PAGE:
Do you have this "donor journey" written down? If it's not written down, it probably won't happen. Take the time to list each action your team will take within each "step" of the cycle.
For example, name all the ways your organization will thank each donor throughout the year and a list of all the "asks" you will make each year? Writing all this down or creating a chart will dramatically improve your donor care processes and ensure everything actually gets done.
Think of it as creating a monthly, quarterly, and annual to-do list for donor care. It will probably require some extra work up front, and it will evolve over time, but this process will benefit everyone--including your donors.
Make it easy for your donors to give in a variety of ways.
Look for every opportunity to make it easy for donors to give and leverage the impact of their gift. Do you have a list of all the different ways people can make a donation? Remember, many major donors think long term. Educate your donors on how they can give stocks and bonds, add your organization to their will or trust, and other long-term giving options. Include information about your monthly giving programs. Remember, donor care is about cultivating life-long relationships.
On a practical level, make sure the "donate" buttons on your website are easy to find and work properly. Create a custom donation page that is easy to use and includes essential information about your organization.
Provide a matching gift database like Double the Donation so donors can take advantage of any matching gift program their employer might offer. Matching gift databases make it easier for people to fill out the paperwork and help you get more money!
Show PDG (Public Displays of Gratitude).
We've all heard of PDA (public displays of affection). Nonprofit organizations should show public displays of gratitude (PDG) as frequently as possible. Nothing motivates a donor to stay engaged like a hearty "Thank you" and a little PDG. Everyone wants to feel appreciated for their generosity.
- Profile donors in your newsletters.
- Recognize gifts made in memory or honor of someone, so their legacy is celebrated among the whole community (with the donor's permission, of course).
- Create a new donor welcome package with a few small gifts that show appreciation and educate them about your cause.
- Host an appreciation event for your donors and volunteers (and don't ask for money… just say thank you).
- Thank your donors on social media.
- Send anniversary and birthday cards to your major donors.
- Go one step further and send cards celebrating 5, 10, 15, and 20 years of giving!
This is where your creativity can really shine. It's really an opportunity to delight your donors. You can also ask a few trusted donors how they would like to receive public displays of gratitude.
Get donors involved with what you do.
The fundraising department asks, "How do we get people to care and give to our cause?" The donor relations department asks, "How do we get people involved with where their money is going?" These are two sides to the same coin because anyone who is personally involved in the cause will be more likely to give some of their hard-earned money.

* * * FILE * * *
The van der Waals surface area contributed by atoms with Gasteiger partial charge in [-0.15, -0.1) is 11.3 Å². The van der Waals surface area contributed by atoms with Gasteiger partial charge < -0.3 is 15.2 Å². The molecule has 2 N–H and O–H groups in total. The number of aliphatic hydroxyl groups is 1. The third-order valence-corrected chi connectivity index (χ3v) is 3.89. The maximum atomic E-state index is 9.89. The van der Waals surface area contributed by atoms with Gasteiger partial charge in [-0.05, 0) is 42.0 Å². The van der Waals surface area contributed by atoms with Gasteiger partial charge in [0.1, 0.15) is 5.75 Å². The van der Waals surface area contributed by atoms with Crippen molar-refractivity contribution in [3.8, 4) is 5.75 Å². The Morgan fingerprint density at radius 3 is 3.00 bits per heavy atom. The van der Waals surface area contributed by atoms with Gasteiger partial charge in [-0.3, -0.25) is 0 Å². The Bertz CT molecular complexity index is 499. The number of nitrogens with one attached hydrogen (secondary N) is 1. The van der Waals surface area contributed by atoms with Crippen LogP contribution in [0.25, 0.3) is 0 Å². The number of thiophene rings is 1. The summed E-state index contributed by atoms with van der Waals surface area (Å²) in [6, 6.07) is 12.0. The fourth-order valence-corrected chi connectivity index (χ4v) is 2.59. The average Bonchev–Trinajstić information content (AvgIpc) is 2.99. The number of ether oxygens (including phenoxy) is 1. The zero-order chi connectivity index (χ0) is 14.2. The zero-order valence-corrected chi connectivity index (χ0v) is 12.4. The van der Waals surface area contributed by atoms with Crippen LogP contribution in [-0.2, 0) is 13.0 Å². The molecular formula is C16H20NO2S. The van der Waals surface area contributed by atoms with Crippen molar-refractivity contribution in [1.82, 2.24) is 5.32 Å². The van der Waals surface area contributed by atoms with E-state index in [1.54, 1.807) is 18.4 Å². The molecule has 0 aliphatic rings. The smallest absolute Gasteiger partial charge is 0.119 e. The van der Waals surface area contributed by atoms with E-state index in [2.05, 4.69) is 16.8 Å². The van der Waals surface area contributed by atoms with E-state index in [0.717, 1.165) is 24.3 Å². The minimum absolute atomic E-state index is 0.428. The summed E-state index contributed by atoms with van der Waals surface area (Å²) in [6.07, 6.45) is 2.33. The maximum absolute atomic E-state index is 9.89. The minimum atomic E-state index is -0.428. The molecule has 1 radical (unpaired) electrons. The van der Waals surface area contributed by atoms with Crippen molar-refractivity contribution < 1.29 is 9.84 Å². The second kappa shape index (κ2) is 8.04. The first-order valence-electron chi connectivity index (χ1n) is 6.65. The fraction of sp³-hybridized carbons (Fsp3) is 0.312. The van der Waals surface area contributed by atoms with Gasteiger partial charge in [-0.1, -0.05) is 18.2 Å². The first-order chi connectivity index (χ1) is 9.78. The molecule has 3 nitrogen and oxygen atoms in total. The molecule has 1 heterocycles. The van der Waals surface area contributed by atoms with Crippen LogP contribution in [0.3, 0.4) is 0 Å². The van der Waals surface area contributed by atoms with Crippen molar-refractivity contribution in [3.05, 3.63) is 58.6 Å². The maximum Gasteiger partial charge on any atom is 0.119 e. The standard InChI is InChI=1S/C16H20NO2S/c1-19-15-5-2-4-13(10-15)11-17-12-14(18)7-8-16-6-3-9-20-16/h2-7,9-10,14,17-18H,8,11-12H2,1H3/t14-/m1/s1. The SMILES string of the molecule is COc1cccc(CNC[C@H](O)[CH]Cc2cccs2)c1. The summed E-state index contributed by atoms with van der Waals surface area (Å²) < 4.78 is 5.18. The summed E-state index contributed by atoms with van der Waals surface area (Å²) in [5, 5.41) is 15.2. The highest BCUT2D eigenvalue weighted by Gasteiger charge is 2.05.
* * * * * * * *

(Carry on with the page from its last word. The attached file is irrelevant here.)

Look for opportunities to connect your donors with those who are benefiting from their generosity. Ditch the tote bags, calendars, and coffee mugs with your organization's logo. Provide personal thank-you letters from a beneficiary or opportunities to see and experience what they helped accomplish. For example, if your organization provides healthy lunches for at-risk students, invite your donors to have lunch with the children one day. Even if they can't attend, the invitation goes a long way to build trust, demonstrate transparency, and show appreciation.
As we said, these are the donor care must-haves. There are many other things you can add to your donor care plan that will help build lasting relationships with your supporters.
Donors are your nonprofit's most prized resources, and donor care is essential to the financial success and stability of your organization.
Here are three more resources to help you take your donor relations to the next level.
- 5 Surefire Ways To Improve Your Nonprofit Storytelling: When done correctly, storytelling can make your communication with donors more impactful and engaging. You can use stories to help people understand the problem and inspire them to take action. You can also use stories to report back and tell them what their donations accomplished. Here are five ways every fundraiser and development professional can improve their storytelling.
- 4 Ways Donation Transparency Increases Fundraising Success: Financial transparency is an excellent addition to any donor care strategy because your supporters expect to know how your nonprofit handles finances. Here are some practical ways to share your financial statistics with your donors in a way that actually builds trust.
- Nonprofit Payment Processing: A Complete Guide and Glossary: Every nonprofit must be able to process online donations. This resource will help you understand how nonprofit payment processing works, the different types of processors, and how recurring donations are processed online. Creating an enjoyable, seamless online giving experience is a critical piece of the donor care puzzle.